Royalty oozes out from the name of Rajasthan which means the Land of the Kings. The state with its rich history of various kings and their respective dynasties have an indelible mark of the glorious past on everything of the present. Though I reached Ranthambore to meet the royals from some different family. I was here to see the Bengal Tigers of the Ranthambore National Park which was once known as the Royal Bengal Tigers.
They are no less than the royals as hundreds of visitors try their luck first to get the safari booking; then have a ticket to the favourable zone in the forest and finally and most importantly get a good sighting of the much sought after Tigers. The work leaves, timings, travel hassles and the cost are just the other aspects.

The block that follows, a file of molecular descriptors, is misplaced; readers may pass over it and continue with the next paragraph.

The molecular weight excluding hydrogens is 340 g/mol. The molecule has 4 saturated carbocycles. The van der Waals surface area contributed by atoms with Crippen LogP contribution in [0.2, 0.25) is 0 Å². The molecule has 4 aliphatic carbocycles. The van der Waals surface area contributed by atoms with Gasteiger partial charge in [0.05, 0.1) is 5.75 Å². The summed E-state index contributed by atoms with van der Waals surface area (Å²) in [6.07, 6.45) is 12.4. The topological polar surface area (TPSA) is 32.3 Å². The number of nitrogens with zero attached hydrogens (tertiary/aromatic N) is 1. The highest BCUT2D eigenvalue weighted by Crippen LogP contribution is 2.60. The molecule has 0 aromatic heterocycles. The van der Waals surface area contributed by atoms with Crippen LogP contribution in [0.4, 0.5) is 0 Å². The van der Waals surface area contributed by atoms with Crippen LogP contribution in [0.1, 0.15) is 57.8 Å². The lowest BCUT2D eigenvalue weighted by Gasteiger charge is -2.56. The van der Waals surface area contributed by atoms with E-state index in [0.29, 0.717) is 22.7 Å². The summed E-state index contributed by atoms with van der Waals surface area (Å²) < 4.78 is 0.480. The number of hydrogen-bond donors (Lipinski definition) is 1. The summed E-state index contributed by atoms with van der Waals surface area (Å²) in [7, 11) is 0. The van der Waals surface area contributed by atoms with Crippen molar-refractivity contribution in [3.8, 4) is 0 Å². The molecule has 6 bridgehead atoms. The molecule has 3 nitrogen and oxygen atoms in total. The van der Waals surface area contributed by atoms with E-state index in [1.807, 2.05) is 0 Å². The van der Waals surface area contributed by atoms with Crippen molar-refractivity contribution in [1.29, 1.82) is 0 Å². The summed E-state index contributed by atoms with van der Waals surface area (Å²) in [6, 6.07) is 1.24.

It was the call of the forest that brought me here. Every forest has its own uniqueness like every house has its own. And why not? It is the habitat of a wide range of life – their peaceful home. It is their world, it is their haven. I like the feel of the forest air, the smell, the sight, the ambience, everything soothes my soul. Every flora and fauna seem to be even more alive, more beautiful in its natural habitat.
Let me give an honest confession now, this time along with the call of the forest it was also a hidden urge to meet the king of the forest which I have never done before in any safari. While on other times I would rather enjoy every moment of being within the forest – inhaling the fresh air, silently watching the native floral outgrowth and the tiny to large organisms living within. This time it was a hidden urge that was silently restless within me.